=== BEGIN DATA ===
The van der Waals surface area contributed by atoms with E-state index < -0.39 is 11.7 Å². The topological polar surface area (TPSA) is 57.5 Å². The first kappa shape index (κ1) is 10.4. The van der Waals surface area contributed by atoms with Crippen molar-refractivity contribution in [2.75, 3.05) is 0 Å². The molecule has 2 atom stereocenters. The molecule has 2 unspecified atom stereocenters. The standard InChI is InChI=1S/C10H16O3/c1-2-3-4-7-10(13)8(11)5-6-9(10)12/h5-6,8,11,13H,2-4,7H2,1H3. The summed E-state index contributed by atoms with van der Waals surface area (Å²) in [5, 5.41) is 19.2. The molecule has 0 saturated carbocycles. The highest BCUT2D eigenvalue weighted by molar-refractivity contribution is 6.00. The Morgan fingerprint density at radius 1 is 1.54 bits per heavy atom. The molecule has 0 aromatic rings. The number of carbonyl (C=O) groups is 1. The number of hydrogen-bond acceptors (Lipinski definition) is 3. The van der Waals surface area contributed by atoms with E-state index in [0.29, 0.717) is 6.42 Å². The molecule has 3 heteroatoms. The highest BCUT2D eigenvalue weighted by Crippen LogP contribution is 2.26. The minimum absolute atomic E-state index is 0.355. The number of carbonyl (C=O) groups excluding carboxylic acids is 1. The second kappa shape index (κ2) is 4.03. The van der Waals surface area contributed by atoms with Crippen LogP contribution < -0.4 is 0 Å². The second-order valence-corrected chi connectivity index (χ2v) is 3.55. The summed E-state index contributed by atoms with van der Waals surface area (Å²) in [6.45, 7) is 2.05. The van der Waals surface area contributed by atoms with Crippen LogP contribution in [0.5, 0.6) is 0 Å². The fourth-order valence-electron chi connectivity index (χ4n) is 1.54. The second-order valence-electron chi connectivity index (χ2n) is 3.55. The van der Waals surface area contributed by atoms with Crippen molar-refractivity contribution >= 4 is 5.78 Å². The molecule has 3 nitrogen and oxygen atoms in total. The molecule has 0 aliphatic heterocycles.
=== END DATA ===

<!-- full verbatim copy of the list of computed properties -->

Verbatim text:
The van der Waals surface area contributed by atoms with E-state index < -0.39 is 11.7 Å². The topological polar surface area (TPSA) is 57.5 Å². The first kappa shape index (κ1) is 10.4. The van der Waals surface area contributed by atoms with Crippen molar-refractivity contribution in [2.75, 3.05) is 0 Å². The molecule has 2 atom stereocenters. The molecule has 2 unspecified atom stereocenters. The standard InChI is InChI=1S/C10H16O3/c1-2-3-4-7-10(13)8(11)5-6-9(10)12/h5-6,8,11,13H,2-4,7H2,1H3. The summed E-state index contributed by atoms with van der Waals surface area (Å²) in [5, 5.41) is 19.2. The molecule has 0 saturated carbocycles. The highest BCUT2D eigenvalue weighted by molar-refractivity contribution is 6.00. The Morgan fingerprint density at radius 1 is 1.54 bits per heavy atom. The molecule has 0 aromatic rings. The number of carbonyl (C=O) groups is 1. The number of hydrogen-bond acceptors (Lipinski definition) is 3. The van der Waals surface area contributed by atoms with E-state index in [0.29, 0.717) is 6.42 Å². The molecule has 3 heteroatoms. The highest BCUT2D eigenvalue weighted by Crippen LogP contribution is 2.26. The minimum absolute atomic E-state index is 0.355. The number of carbonyl (C=O) groups excluding carboxylic acids is 1. The second kappa shape index (κ2) is 4.03. The van der Waals surface area contributed by atoms with Crippen LogP contribution < -0.4 is 0 Å². The second-order valence-corrected chi connectivity index (χ2v) is 3.55. The summed E-state index contributed by atoms with van der Waals surface area (Å²) in [6.45, 7) is 2.05. The van der Waals surface area contributed by atoms with Crippen LogP contribution in [0.5, 0.6) is 0 Å². The fourth-order valence-electron chi connectivity index (χ4n) is 1.54. The second-order valence-electron chi connectivity index (χ2n) is 3.55. The van der Waals surface area contributed by atoms with Crippen molar-refractivity contribution >= 4 is 5.78 Å². The molecule has 3 nitrogen and oxygen atoms in total. The molecule has 0 aliphatic heterocycles.